The Historical Implications of Symbolism

For class on Monday, we read Irina Paperno’s succinct summary of Symbolist aesthetics during the beginning of the 20th century in Russia. While focusing primarily on the literary methods and theories of the symbolists, Paperno also contextualizes the historical views of the Symbolists as part and parcel of those of modernism in general:

Summing up an array of intellectual and artistic trends that developed in Western European cultures, and in Russia, at the turn of the century and lasted into the 193o’s, the concept of “modernism” suggests a certain generalized new “consciousness,” or “mentality,” holding that the accepted model of reality, or the world itself, is up for rearrangement. This mentality drew its strength from a characteristic feeling: the apocalyptic sense that humankind was living at the “breaking point” of history, destined for totally novel times and a new world. (3)

This dichotomy between the new and old world is at the forefront of Blok’s poem “The Scythians” written in 1918 after the revolutions of 1917. The historical nature of this poem is evident from the beginning, which starts with an an epigraph quoting Vladimir Solovyev (a “founding father” of Symbolist ideology) which reads “Panmongolism! Though a strange name, the sound of it pleases our ears.” The poem is narrated from the perspective of a “We” who serves as the shield between Europe and the Mongols. Blok himself seems to be included in this group. The poem calls for the “ancient world” to come to “…the summons of the barbarian lyre” and for the “We” to drop the shield and observe the “conflict raging on the field.” These calls parallel Blok’s arguments in his 1918 essay “The Intelligentsia and the Revolution” in which he calls on the intelligentsia to abandon their conflict with the people and listen closely to the “orchestral din” of the Russian Revolution. In light of the excerpt from Paperno cited above, it would seem that Blok’s poem is thus a post-apocalyptic work which embraces the “metamorphic” power of art which Paperno outlines on page 7 of her text.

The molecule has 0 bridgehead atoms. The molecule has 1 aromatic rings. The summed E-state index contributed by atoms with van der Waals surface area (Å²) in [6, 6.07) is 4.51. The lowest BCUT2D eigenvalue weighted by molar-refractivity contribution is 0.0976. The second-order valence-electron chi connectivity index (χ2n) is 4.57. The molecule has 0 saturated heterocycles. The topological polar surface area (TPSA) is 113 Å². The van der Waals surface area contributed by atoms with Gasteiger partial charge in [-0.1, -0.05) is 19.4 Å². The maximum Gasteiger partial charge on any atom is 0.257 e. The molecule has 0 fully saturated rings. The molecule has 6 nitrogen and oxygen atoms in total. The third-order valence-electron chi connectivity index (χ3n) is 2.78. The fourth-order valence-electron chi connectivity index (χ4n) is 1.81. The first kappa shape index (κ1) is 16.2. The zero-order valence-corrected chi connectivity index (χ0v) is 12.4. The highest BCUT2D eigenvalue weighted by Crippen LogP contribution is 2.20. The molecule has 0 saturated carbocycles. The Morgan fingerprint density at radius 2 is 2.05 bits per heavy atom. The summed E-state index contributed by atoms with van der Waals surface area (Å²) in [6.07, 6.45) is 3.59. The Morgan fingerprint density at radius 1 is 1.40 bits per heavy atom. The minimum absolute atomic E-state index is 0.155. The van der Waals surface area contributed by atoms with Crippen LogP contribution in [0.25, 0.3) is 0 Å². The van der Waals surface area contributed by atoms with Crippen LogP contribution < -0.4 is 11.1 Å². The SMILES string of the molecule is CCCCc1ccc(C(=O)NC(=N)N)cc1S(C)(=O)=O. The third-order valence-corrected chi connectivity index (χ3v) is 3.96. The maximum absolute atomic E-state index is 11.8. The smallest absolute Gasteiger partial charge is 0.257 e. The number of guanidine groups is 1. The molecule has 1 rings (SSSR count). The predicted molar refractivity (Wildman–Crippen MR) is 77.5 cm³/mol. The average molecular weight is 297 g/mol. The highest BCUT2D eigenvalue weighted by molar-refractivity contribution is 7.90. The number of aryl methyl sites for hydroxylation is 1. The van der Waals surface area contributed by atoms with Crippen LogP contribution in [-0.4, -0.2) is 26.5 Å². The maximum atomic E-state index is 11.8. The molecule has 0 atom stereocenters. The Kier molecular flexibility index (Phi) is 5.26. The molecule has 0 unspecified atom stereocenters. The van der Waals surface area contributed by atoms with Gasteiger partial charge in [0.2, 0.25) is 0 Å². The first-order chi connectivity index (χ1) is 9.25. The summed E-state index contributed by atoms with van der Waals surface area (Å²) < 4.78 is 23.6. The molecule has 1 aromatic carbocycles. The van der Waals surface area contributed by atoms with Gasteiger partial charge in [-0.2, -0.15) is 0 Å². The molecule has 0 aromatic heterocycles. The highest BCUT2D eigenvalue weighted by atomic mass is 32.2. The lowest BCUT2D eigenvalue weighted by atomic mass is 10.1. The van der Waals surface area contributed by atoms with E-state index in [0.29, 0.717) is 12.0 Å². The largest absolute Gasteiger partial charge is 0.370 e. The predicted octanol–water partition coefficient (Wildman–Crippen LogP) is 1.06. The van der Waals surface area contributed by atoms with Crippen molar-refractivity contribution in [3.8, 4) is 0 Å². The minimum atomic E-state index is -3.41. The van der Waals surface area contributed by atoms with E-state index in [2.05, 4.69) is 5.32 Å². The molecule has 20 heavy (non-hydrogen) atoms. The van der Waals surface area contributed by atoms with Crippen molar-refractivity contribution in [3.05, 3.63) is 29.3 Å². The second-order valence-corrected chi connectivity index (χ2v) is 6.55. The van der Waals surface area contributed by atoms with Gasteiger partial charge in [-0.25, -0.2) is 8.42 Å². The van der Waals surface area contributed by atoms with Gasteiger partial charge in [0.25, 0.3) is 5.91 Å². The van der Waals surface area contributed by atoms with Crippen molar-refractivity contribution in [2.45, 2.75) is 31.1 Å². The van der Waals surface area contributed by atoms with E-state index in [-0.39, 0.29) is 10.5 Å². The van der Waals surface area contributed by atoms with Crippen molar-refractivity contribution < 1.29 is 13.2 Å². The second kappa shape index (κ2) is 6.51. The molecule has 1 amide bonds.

“The Scythians” is rife with historical, ancient, and mythical symbols. If, as Andrei Bely asserts, Symbolism involves the embodiment or physical manifestation of the image, what implications does this have when Symbolists use historical images? Are these historical images “reembodied” or resurrected in the present? If so, what is the use of even calling these images historical at all?



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